Veronica Movie Review
Written by Daniel Evans
Released by Producciones A Ciegas
Directed by Carlos Algara and Alejandro Martinez-Beltran
Written by Carlos Algara and Tomas Nepomuceno
2017, 81 minutes, Not Yet Rated
Frightfest European premiere on 25th August 2017
Olga Segura as Veronica de la Serna
Sofía Garza as Veronica's Mother
Arcelia Ramírez as The Psychologist
“I don’t know you...and you don’t know me”
At first glance, the bleak black and white images and brittle opening shots of burdensome mountain clouds and fathomless forests, seem as though you’re sitting down to watch another frozen Nordic thriller. This is, in fact, a Mexican production, and it’s quite unlike any Mexican film you’re ever likely to see, like if David Lynch decided to make a buddy cop comedy set entirely on Miami Beach, it’s that far removed from what has come before. Veronica joins Luis Buñuel’s contributions to Mexican cinema in the '40s and '50s and Alejandro Jodorowski’s kaleidoscopic visions in the '70s as one of the real oddities of Mexican cinema.
Coming out of retirement, an unnamed psychologist decides to take on the case of Veronica, a sullen, disturbed woman who, for the duration of her treatment, has to remain with the psychologist in her woodland home. With ominous silence circling outside and only each other for company, work begins. As the sessions progress and we delve deeper into Veronica’s past, she lets her mask slip only slightly each time and however far the psychologist mines for answers and clues, Veronica seems to punish her with intense mind games, designed to ever so slightly fray the ends. The film keeps a steady dreary rhythm throughout as Veronica penetrates into the mind of her psychologist, who seemingly loses more a grip on the fragile wires of reality as the days deepen, into one motionless dance of death.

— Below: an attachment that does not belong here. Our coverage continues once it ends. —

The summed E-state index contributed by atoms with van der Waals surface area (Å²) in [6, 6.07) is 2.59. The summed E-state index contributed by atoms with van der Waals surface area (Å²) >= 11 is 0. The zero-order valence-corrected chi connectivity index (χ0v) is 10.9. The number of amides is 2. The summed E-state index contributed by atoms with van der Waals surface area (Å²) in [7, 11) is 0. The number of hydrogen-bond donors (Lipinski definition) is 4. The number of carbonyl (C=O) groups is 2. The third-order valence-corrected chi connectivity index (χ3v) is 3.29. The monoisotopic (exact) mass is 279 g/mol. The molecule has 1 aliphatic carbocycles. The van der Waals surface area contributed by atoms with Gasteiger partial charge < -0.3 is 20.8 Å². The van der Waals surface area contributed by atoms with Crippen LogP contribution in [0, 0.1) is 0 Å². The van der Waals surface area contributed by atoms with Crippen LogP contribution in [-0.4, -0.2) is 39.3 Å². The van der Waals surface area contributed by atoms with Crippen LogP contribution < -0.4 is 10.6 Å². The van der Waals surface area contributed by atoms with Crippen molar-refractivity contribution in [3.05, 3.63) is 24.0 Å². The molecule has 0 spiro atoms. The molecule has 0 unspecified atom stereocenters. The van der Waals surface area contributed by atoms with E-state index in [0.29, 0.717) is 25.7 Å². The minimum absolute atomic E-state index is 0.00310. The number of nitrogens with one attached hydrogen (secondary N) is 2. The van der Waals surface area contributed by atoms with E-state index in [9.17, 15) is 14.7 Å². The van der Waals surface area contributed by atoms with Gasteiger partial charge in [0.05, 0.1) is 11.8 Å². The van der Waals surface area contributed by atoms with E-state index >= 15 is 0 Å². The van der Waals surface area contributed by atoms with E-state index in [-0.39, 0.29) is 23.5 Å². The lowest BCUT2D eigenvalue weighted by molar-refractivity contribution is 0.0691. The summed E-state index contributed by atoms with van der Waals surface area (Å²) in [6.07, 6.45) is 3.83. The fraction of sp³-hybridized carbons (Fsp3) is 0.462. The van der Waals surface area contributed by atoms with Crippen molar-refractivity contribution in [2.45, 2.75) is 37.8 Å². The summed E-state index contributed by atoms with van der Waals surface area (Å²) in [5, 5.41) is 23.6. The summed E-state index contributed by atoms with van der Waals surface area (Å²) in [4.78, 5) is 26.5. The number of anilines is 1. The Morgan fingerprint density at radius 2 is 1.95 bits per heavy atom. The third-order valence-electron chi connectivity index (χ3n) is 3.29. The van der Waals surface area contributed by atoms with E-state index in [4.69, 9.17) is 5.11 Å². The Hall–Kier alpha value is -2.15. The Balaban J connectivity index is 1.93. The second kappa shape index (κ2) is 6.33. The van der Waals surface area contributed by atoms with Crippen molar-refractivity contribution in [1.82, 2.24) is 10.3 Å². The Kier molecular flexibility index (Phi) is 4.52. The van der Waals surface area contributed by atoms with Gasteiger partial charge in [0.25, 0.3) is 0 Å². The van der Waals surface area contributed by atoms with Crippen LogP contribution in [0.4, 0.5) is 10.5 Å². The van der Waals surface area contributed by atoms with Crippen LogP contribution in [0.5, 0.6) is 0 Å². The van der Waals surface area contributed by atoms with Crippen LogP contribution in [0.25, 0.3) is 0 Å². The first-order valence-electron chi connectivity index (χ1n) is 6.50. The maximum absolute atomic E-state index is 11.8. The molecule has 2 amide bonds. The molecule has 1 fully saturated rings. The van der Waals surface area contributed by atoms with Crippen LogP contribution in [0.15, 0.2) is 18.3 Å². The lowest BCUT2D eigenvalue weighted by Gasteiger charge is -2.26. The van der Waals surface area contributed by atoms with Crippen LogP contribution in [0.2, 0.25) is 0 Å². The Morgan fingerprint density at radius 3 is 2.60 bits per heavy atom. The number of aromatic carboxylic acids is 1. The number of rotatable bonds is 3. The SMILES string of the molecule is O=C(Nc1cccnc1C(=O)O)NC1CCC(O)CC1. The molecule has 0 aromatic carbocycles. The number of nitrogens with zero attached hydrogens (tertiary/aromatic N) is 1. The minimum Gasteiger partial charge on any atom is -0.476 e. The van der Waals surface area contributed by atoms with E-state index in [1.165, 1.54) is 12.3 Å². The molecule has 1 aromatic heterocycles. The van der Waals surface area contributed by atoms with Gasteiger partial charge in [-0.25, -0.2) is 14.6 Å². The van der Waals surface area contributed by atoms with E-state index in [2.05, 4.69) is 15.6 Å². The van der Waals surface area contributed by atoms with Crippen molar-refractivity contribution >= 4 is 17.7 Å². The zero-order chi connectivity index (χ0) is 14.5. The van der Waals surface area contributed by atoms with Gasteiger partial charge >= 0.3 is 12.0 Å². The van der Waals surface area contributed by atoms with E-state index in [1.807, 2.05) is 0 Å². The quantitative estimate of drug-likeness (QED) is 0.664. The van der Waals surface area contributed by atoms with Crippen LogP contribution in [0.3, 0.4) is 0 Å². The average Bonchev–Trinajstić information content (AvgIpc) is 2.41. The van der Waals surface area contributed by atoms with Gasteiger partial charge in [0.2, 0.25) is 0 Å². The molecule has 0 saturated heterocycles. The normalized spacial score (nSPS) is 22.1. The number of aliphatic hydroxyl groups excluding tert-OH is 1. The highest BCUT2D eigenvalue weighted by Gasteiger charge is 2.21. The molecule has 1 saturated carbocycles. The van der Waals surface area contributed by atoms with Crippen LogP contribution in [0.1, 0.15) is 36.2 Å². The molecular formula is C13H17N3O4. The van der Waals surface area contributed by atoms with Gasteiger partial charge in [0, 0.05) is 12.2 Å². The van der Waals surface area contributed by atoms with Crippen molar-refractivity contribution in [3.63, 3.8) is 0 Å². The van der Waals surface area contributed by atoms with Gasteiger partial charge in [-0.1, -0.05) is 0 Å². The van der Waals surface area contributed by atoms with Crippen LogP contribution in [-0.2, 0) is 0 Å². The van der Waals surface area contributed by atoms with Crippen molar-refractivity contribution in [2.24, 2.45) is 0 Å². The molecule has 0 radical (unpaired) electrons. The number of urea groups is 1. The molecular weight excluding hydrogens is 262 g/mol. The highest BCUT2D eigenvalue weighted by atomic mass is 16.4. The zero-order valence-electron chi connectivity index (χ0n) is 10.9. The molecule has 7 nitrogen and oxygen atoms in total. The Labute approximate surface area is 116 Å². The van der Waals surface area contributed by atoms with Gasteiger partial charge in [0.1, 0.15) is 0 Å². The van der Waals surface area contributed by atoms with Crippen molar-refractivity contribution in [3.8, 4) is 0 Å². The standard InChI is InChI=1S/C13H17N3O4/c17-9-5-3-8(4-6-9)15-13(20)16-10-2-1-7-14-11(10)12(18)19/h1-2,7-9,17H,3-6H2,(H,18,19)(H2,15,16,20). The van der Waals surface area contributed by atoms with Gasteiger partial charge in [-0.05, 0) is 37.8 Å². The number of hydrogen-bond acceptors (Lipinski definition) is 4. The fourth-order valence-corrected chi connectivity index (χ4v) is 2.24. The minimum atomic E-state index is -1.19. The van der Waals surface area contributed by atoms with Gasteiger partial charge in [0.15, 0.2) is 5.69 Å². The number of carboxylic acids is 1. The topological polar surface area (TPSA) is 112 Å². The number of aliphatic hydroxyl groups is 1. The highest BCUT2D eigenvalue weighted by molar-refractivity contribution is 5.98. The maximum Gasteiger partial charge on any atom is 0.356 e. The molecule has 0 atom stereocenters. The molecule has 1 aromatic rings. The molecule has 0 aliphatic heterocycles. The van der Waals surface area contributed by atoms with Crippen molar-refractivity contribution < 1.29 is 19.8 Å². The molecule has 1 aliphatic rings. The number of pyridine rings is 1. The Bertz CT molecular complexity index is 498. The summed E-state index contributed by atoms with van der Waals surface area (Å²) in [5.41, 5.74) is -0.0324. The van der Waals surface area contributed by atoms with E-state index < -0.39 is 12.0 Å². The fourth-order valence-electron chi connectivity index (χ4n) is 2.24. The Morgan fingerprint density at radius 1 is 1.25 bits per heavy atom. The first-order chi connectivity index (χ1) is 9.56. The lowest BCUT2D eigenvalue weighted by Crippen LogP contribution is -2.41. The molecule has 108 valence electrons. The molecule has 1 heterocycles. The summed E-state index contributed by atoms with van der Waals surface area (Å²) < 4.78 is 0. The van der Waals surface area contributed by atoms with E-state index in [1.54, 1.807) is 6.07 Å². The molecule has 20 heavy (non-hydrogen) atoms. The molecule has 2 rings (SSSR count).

Veronica is a shattering portrait of the sub conscious; its layers mixing into each other, like paint slowly merging together on canvas. As one thing seems clear, several other things blur. The film removes itself from static, edgy beginnings into bewildered psycho thriller as the secrets continue to be dredged up from within, and the two figures circle each other like two fighting, spitting cobras. Sheds, warehouses, cabins all feature, and each seems to house a deep clandestine secret. The psychologist’s house is her outer shell and is clean and almost serene, (although several scenes seem almost gothic, like a cross between Repulsion and The Innocents) but her cluttered, chaotic shed is the opposite. It acts as her sub conscious, and whereas the house is open for most to see, the other has a hefty padlock barring the outside world from entering. Shot in crisp, haunted, beautiful black and white, Veronica does not follow a typical plot line, and that may detract some from it. It’s a slow burning tale of manipulation, identity, and repressed sexuality, where the characters wade into the swampland of their troubled psyches to eventually sink, splutter and drown.
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